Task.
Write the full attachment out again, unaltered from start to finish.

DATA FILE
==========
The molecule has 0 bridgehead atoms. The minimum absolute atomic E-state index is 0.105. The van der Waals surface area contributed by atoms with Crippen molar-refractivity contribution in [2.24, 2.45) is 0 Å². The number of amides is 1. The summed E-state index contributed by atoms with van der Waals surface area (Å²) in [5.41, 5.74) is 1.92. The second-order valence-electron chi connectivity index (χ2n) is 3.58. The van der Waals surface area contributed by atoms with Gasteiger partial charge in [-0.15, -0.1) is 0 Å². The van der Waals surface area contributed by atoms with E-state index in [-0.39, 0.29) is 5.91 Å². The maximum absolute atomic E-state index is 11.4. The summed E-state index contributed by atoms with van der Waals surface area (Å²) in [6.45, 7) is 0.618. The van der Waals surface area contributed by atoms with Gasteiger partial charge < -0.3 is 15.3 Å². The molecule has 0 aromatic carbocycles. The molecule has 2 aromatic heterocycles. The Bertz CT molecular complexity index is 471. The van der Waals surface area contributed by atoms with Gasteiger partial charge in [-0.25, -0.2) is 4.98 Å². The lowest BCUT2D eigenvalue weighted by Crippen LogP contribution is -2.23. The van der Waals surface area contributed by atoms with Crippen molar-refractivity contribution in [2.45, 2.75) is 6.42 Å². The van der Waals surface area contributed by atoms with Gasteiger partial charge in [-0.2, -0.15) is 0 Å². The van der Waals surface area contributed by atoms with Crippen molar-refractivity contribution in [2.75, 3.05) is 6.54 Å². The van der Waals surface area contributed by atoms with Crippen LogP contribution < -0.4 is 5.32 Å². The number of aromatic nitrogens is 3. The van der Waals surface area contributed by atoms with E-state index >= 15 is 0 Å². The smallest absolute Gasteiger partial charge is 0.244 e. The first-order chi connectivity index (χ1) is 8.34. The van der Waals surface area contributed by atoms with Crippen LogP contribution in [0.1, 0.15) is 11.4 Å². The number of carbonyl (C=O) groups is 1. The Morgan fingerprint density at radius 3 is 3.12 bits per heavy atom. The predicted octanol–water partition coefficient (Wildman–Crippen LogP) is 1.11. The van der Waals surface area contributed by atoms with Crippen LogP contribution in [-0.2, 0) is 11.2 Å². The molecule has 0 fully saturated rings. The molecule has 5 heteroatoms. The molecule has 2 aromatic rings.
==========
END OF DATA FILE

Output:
The molecule has 0 bridgehead atoms. The minimum absolute atomic E-state index is 0.105. The van der Waals surface area contributed by atoms with Crippen molar-refractivity contribution in [2.24, 2.45) is 0 Å². The number of amides is 1. The summed E-state index contributed by atoms with van der Waals surface area (Å²) in [5.41, 5.74) is 1.92. The second-order valence-electron chi connectivity index (χ2n) is 3.58. The van der Waals surface area contributed by atoms with Gasteiger partial charge in [-0.15, -0.1) is 0 Å². The van der Waals surface area contributed by atoms with E-state index in [-0.39, 0.29) is 5.91 Å². The maximum absolute atomic E-state index is 11.4. The summed E-state index contributed by atoms with van der Waals surface area (Å²) in [6.45, 7) is 0.618. The van der Waals surface area contributed by atoms with Gasteiger partial charge < -0.3 is 15.3 Å². The molecule has 0 aromatic carbocycles. The molecule has 2 aromatic heterocycles. The Bertz CT molecular complexity index is 471. The van der Waals surface area contributed by atoms with Gasteiger partial charge in [-0.25, -0.2) is 4.98 Å². The lowest BCUT2D eigenvalue weighted by Crippen LogP contribution is -2.23. The van der Waals surface area contributed by atoms with Crippen molar-refractivity contribution in [2.45, 2.75) is 6.42 Å². The van der Waals surface area contributed by atoms with Gasteiger partial charge in [-0.2, -0.15) is 0 Å². The van der Waals surface area contributed by atoms with Crippen molar-refractivity contribution in [2.75, 3.05) is 6.54 Å². The van der Waals surface area contributed by atoms with Crippen LogP contribution < -0.4 is 5.32 Å². The number of aromatic nitrogens is 3. The van der Waals surface area contributed by atoms with E-state index >= 15 is 0 Å². The smallest absolute Gasteiger partial charge is 0.244 e. The first-order chi connectivity index (χ1) is 8.34. The van der Waals surface area contributed by atoms with Crippen LogP contribution in [0.1, 0.15) is 11.4 Å². The number of carbonyl (C=O) groups is 1. The Morgan fingerprint density at radius 3 is 3.12 bits per heavy atom. The predicted octanol–water partition coefficient (Wildman–Crippen LogP) is 1.11. The van der Waals surface area contributed by atoms with Crippen LogP contribution in [-0.2, 0) is 11.2 Å². The molecule has 0 fully saturated rings. The molecule has 5 heteroatoms. The molecule has 2 aromatic rings.